05 = 0. B. CF = 30 mm and BCF is read clockwise. The ratio of the pins are 30 mm. 25 mm and 35 mm respectively. vi) The velocity of rubbing of pins A. it is zero velocity point). BC = 66 mm CD = 56 mm and At a given instant when | DAB CCW direction.2 m/s.525 m/s Step – 3: To draw velocity vector diagram choose a suitable scale.5 x 0. Solution: Step -1: Construct the configuration diagram selecting a suitable scale. i) Velocity of point C ii) Velocity of point E on link BC when BE = 40 mm iii) The angular velocity of link BC and CD iv) The velocity of an offset point F on link BC.5 rad/sec in Determine. C and D. Vba = BA x BA = 10. First locate zero velocity points. Scale: 1 cm = 20 mm C G B F o 60 A D Step – 2: Given the angular velocity of link AB and its direction of rotation determine velocity of point with respect to A (A is fixed hence.Kinematics of Machines 10ME44 AB = 50 mm. 40 mm. v) The velocity of an offset point G on link CD. if CG = 24 mm. AD = 100 mm o 60 the angular velocity of link AB is 10. if BF = 45 mm. say 1 cm = 0. DG = 44 mm and DCG is read clockwise. Department of Mechanical Engineering SJBIT Page 47 .

415 m/s. Vcb is given vector bc Vbc = 0.066 Join e on velocity vector diagram to zero velocity points a.39 m/s Step – 4: To determine velocity of point E (Absolute velocity) on link BC.44 m/s Vcd is given vector dc Vcd = 0.6 r / s .44 = 0.24 m/s BC 0.Kinematics of Machines Draw a line 0. This can be done by taking corresponding ratios of lengths of links to vector distance i.525 m/s. be BE bc BC be = BE x Vcb = 0. d f C From b draw a line r Ved to BC and from d. Vbc =ω BC x BC V b c 0.066 Similarly. d / vector de = Ve = 0.525 m/s e. (cw) BC 0. Step 5: To determine angular velocity of links BC and CD.44 ωBC = 6.e.04 x 0. we know Vbc and Vcd. Vcd = ωCD x CD Department of Mechanical Engineering SJBIT Page 48 . g a. 10ME44 r to link AB in the direction of rotation of link AB (CCW) equal to b Vba = 0. first locate the position of point E on velocity vector diagram. Draw d line r to CD to interest at C.

035 = 0. When the crank turns through o 60 from Inner-dead centre. From the point f to zero velocity point a.056 ωCD = 6. r Draw a line to BF from b on velocity vector diagram to intersect the previously drawn line at „f‟.03 = 0. Department of Mechanical Engineering SJBIT Page 49 . d and measure vector fa to get Vf = 0.04 = 0.96 x 0.96 r / s (CCW) Step – 6: To determine velocity of an offset point F Draw a line r to CF from C on velocity vector diagram. Draw a line Draw a line line at g. The length of the connecting rod is 800 mm. Step – 7: To determine velocity of an offset point.39 CD 0.Kinematics of Machines 10ME44 V cd 0. [ ab CCW and cbCW] Vpb = (10.5 + 6. Vg = dg 0. Rubbing velocity at point C will be = 6.244 m/s Problem 2: In a slider crank mechanism the crank is 200 mm long and rotates at 40 rad/sec in a CCW direction. r to DG from d on velocity vector diagram to intersect previously drawn Measure vector dg to get velocity of point G.5 x 0.6) x 0.495 m/s. r to GC from C on velocity vector diagram.684 m/s.315 m/s Rubbing velocity at pin B will be Vpb = ( ab + cb) x rpb of point at B.305 m / s Step – 8: To determine rubbing velocity at pins Rubbing velocity at pin A will be Vpa = ab x r of pin A Vpa = 10.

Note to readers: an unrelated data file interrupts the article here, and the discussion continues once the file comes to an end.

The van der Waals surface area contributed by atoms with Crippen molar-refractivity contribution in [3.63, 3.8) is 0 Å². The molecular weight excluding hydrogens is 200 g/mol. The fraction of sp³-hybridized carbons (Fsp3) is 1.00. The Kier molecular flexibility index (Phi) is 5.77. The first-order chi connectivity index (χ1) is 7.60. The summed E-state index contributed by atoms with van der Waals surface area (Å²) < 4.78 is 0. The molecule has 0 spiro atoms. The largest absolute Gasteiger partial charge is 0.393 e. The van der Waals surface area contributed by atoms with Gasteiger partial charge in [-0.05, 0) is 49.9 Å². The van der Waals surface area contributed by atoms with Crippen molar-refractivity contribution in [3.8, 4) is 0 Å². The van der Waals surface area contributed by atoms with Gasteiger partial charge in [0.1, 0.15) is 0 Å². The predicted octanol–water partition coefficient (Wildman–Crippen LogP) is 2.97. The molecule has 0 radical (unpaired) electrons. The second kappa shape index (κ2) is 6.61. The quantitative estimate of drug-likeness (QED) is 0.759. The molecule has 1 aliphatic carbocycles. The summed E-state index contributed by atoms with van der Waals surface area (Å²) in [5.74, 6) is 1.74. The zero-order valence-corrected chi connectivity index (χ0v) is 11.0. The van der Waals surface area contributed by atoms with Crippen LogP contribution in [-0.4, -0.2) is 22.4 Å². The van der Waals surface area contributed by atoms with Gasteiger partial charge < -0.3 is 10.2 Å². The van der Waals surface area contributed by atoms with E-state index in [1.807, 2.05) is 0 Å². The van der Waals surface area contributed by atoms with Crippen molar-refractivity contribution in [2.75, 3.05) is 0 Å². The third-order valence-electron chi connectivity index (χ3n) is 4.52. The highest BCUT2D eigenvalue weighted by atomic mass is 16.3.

crank and cross head having pins diameters 80. Draw oa r to link OA equal to 8 m/s ea f b o. Mark zero velocity point o. i) The velocity of the slider ii) Velocity of point E located at a distance of 200 mm on the connecting rod extended. g r From a draw a line to AB and from o.Kinematics of Machines 10ME44 Determine. iii) The position and velocity of point F on the connecting rod having the least absolute velocity. E A F o 45 BOG Va = Woa x OA Va = 40 x 0. g draw a horizontal line (representing the line of motion of slider B) to intersect the previously drawn line at b. g. Department of Mechanical Engineering SJBIT Page 50 . iv) The angular velocity of connecting rod.2 Va = 8 m/s Step 2: Choose a suitable scale for velocity vector diagram and draw the velocity vector diagram. Solution: Step 1: Draw the configuration diagram by selecting a suitable scale. v) The velocity of rubbing of pins of crank shaft.60 and 100 mm respectively.